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Renishaw Ti6Al4V metal powder re-use study

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There are various issues and concerns surrounding the re-use of metal powders through metal powder bed processes. This presentation discusses some of these issues and presents the latest results of a powder re-use study, in which a single batch of Ti6Al4V alloy powder was used over 38 routine builds. Chemistry and physical properties of the powder were assessed over the period of the study as well as tensile properties of built test bars.

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Renishaw Ti6Al4V metal powder re-use study

  1. 1. Investigating the effects of multiple powder re-use cycles in AM Lucy Grainger Product Marketing Engineer, Renishaw
  2. 2. Why even investigate powder re-use in AM?
  3. 3. • Feedstock should be reliable for process repeatability and predictability • Powder properties and machine parameters are closely related • Reduce potential waste Why even investigate powder re-use in AM?
  4. 4. Why is titanium so special?
  5. 5. Why titanium? Ti-6Al-4V alloy High strength to weight ratio High corrosion resistance 45 % lighter than steel $$$$$
  6. 6. Why use additive manufacturing? SubtractiveAdditive Billet CNC machining Component + waste – high buy-to-fly Powder Powder bed fusion Near net shape + little waste – low buy-to-fly
  7. 7. What steps contribute to a re-use cycle?
  8. 8. Re-use cycle Metal powder bed fusion Routine build + test samples Remove build plate Sieving Remaining un-melted powder Re-use Return sieved powder to silo repeat
  9. 9. AM250 system AM250 Max build volume 250 mm x 250 mm x 300 mm Build rate* 5 cm³ to 20 cm³ per hour Layer thickness 20 to 100 µm Laser beam diameter 70 µm at powder surface Laser options 200 W Power supply 230 V 1PH 16 A Power consumption 1.6 kWh Gas consumption < 30 l/hr * Build rate is dependent on material, density & geometry, not all materials build at the highest build rate.
  10. 10. Minimising possible contamination Renishaw AM machines are unique in the way the inert atmosphere in the build chamber is created. 1. A vacuum is created, 35-50mbar: • This removes air and any humidity from the entire system 2. The chamber is filled with ~600 litre of high purity argon. 3. The atmosphere is maintained at below 1000ppm (0.1%) oxygen and can be set to run below 100ppm (0.01%) for titanium (Ti6Al4v) and other alloys. Key Benefit: Gas consumption is typically <30 L/hr and laser melting commences approx. 10 minutes after the process cycle starts. All Renishaw systems are suitable for building reactive materials.
  11. 11. Both chemistry and physical properties of the powder are essential to the quality of the end product!
  12. 12. Powder chemistry – Titanium alloy grades Element % Ti6Al4V Grade 5 Ti4Al4V (ELI) Oxygen 0.20 0.13 Nitrogen 0.05 0.05* Carbon 0.08 0.08 Hydrogen 0.0125 0.0125 Aluminium 5.5-6.75 5.5-6.50 Vanadium 3.5-4.5 3.5-4.5 Interstitial Alloying *Some grades quote 0.03% max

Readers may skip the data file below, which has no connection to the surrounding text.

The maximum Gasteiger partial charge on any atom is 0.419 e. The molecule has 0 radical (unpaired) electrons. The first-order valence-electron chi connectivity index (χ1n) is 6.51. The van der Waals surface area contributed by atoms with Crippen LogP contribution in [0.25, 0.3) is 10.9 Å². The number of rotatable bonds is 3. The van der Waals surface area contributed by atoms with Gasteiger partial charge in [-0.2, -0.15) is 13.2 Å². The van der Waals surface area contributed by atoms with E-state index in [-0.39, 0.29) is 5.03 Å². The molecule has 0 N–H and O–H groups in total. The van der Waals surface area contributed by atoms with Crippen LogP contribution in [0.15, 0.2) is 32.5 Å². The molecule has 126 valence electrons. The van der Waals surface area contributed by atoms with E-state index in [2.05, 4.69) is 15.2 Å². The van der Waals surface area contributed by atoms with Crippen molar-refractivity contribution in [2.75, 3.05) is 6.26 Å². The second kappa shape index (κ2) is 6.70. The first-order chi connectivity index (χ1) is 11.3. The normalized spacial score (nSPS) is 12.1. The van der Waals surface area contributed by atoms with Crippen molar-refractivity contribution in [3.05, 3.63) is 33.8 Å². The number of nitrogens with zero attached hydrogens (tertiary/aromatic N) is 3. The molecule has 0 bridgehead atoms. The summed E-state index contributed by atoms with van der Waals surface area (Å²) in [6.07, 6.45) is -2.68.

13. 13. Physical characteristics of powder Flow PSD – Particle size distributionShape/morphology Density/Packing Flowability is important for consistent layers, it is directly influenced by PSD, packing and particle shape. x
  14. 14. Test samples for analysis Tensile test bars: 3 x as built 3 x as machined Density block Powder capsule 60 g of powder approximately
  15. 15. Results - Chemistry
  16. 16. Chemistry - Oxygen 0 500 1000 1500 2000 0 5 10 15 20 25 30 35 40 Oxygen/ppm No. of builds 1300 ppm Ti6Al4V ELI max. 2000 ppm Ti6Al4V grade 5 max. • Initial study over 20 builds • Second study over 38 builds
  17. 17. Chemistry - Nitrogen 0 100 200 300 400 500 0 5 10 15 20 25 30 35 40 Nitrogen/ppm No. of builds N ppm max N ppm alternative max • Initial study over 20 builds • Second study over 38 builds
  18. 18. Experimental results - Physical
  19. 19. Powder morphology Virgin powder Build number 3 Virgin powder
  20. 20. Powder morphology Virgin powder Build no. 18 Build no. 38
  21. 21. Powder morphology Build number 38
  22. 22. Particle size distribution and flow Volumedensity/% Size Classes / µm Little change in particle size distribution over 38 builds
  23. 23. Particle size distribution and flow 0.00 10.00 20.00 30.00 40.00 50.00 60.00 0 5 10 15 20 25 30 35 40 Particlesize/µm No. of builds D90 D50 D10
  24. 24. Particle size distribution and flow 0.00 10.00 20.00 30.00 40.00 50.00 60.00 0 5 10 15 20 25 30 35 40 Particlesize/µm No. of builds D90 D50 D10 Agglomerate Small particle sintered to larger particle
  25. 25. Particle size distribution and flow 0 5 10 15 20 25 30 35 0 0.1 0.2 0.3 0.4 0.5 0.6 0.7 0.8 0 5 10 15 20 25 30 35 40 Flow/sg-1 D50/µm Builds Flow D50
  26. 26. Tensile properties 600 700 800 900 1000 1100 1200 0 5 10 15 20 25 30 35 40 UTS/MPa Build Machined As built
  27. 27. • Density – previous study showed consistently dense components • Fractography of tensile test bars • Repeat but over normal running conditions with new powder additions Further work
  28. 28. • Re-use doesn’t seem to affect the AM process • General but not significant changes to the powder both chemically and physically • This is an extreme look at how powder is affected by being used in an AM process, regular topping up of the silo with virgin powder will most likely dampen the effect of the chemical and physical changed to the powder • There doesn’t seem to be any requirement to dispose of powder - this obviously depends on the requirements of the component. Conclusions
  29. 29. Email: lucy.grainger@renishaw.com

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